Bloodspot: An egg defect, caused by the rupture of blood vessels in the chicken. They are unsightly but still edible.
Bantam:Technically the Bantam is a type of fowl that doesn\'t have a larger version. There are nine bantam breeds. Many small fowl are referred to as Bantams but are infact miniatures or a small version of a large breed.
Broody: The desire to want to sit and hatch eggs.
Chalazae: The cords that anchor the yolk to the shell in the egg.
Chicken: Technically the term to describe a bird, (male or female) of the current season's breeding.
Cock: A male bird after the first moult generally at about a year and a half old.
Cockerel: UK term for a rooster.
Comb: The red muscle on the head of most chickens.
Coop: A chicken house, a prosaic name for the magnificent Eglu!
Crest: The bunch of feathers on the head of some breeds.
Crop: Part of the pre-digestive system of the chicken. Food collects here at the base of the neck and is softened before going through the rest of the digestive process.
Cushion: The area of the back in front of the tail on the female
Cuticle: The last coat put on the egg in the vagina acting as a barrier to disease.
Drinker: Container for water for birds to drink from.
Dust bath: Chickens will use an area of dry dust, be that earth or sand, to remove mites and lice form their feathers.
Ear lobe: The fleshy bit just under the ears.
Face: The skin around the eyes.
E is for Eglu, S is for Sunbathing!
Flight feathers: The biggest primary feathers on the final half of the wing.
Gizzard: The internal organ of the chicken that collects grit and grinds food down.
Grit: Insoluble stoney matter fed to chickens to allow their gizzard to grind their food up.
Gullet: The oesophagus. (The pipe between the throat and crop.)
Hen: A female after her first laying period, roughly a year and a half old.
Hybrid: Birds that have been genetically bred from two different breeds for good characteristics from both, such as laying well and having a good amount of meat.
Keel: The bird's breast bone.
Nicholls, Simon: One of the four founder members of Omlet. Small but perfectly formed and fluent in west country.
Mash: A mixture of (wet or dry) coarse ground feed.
Meat spots: Bits found inside an egg caused by some foreign body or other passing into the oviduct as the eggs are forming.
Moult: The yearly shedding and replacement of feathers. Lasts for around 8 weeks.
Paul, Johannes: One of the four founder members of Omlet. In pursuit of the perfect piece of cake.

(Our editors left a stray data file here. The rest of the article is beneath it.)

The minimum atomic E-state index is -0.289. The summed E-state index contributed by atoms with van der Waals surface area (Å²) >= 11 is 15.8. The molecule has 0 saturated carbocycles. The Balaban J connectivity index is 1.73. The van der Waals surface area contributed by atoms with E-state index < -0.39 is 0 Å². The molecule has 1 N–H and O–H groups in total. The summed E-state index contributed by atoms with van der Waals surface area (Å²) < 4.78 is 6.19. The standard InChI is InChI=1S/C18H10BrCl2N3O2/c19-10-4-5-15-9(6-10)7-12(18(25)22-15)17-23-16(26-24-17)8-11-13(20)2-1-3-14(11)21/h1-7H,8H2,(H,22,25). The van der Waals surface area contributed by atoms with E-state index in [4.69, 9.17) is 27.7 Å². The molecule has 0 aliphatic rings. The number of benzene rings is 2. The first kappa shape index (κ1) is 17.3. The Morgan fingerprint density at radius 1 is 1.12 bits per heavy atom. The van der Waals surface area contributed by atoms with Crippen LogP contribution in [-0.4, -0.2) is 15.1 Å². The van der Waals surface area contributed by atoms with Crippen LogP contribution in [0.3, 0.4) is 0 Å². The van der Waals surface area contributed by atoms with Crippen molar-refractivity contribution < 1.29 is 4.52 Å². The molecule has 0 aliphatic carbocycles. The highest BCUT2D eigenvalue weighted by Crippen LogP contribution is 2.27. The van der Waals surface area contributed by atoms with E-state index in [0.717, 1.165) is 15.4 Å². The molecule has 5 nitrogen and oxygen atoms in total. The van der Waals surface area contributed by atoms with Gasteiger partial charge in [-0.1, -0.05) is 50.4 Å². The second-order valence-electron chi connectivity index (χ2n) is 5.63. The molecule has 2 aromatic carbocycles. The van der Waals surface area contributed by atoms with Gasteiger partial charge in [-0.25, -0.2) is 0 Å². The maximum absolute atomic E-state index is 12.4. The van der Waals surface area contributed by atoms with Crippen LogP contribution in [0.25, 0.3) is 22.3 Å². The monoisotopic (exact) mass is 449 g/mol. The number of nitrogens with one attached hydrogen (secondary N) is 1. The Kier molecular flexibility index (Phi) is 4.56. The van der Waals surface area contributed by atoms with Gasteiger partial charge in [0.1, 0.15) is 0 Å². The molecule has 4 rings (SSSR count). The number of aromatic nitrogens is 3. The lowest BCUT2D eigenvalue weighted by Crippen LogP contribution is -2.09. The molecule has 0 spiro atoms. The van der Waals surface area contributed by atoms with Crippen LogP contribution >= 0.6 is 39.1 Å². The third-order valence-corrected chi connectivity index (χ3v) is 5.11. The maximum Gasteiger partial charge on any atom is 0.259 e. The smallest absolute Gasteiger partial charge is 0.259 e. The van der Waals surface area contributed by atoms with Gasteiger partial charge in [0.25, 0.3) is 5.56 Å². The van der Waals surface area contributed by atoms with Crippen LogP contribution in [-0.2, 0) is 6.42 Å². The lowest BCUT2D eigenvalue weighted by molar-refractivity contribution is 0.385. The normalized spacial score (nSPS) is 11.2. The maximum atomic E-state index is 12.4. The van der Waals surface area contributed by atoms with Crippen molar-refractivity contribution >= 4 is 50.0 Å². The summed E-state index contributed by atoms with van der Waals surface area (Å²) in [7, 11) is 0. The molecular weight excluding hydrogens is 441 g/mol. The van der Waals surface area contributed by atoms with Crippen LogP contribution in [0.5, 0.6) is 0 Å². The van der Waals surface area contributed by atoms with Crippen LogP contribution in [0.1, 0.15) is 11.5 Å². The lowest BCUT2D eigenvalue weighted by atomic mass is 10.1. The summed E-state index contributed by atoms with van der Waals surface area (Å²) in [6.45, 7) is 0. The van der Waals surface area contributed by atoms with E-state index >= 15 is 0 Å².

Pea comb: A comb that looks like three separate combs, the middle one being the largest.
Pellet: Pellets formed from a fine mash bonded together.
Point of lay: Also known as Started Pullets - a young pullet about 18 weeks old, the age at which the bird could start laying. Your first egg could be four weeks after this though.
Primary feathers: The first ten feathers on the wing starting at the tip working towards the middle. Out of sight when the bird is resting.
Pullet: A female bird from the current year\'s breeding.
Pure breed: A breed that is pure, i.e. has had no crossing with other breeds or varieties within the same breed.
Rooster: A male chicken, particularly a breeding male.
Roosting pole: Also known simply as a Pole, or Perch, this is where chickens like to roost rest up at night.
Rose comb: A wide flat comb nearly flat on top, covered with small nodules ending up with a spike. Size varies with breed.
Saddle: The area of the back in front of the tail on the male.
Scales: The horny tissue covering the toes and legs.
Shaft: The stem or base of the feather.
Single comb: A flat vertical comb with serrations along the edge.
Started pullets: Another term for a "Point of lay" hen Tuthill, James: One of the four founder members of Omlet. Has a beautiful singing voice.
Utility: Birds bred for meat or egg production rather than shows.
Variety: Birds of the same breed but of different colours.
Vent: The orifice at the rear end of the bird through which both eggs and faeces are ejected.
Wattles: The fleshy appendages hanging either side of the lower beak.
Windham, William: One of the four founder members of Omlet. Often mistaken for Brad Pitt.
Wing clipping: The practice of clipping, (cutting the end off) the primary and secondary feathers on one wing to prevent the bird from flying.
Rosa, 25 August 2013
Can't wait for my chickens and Eglu Cube to arrive! Very useful information!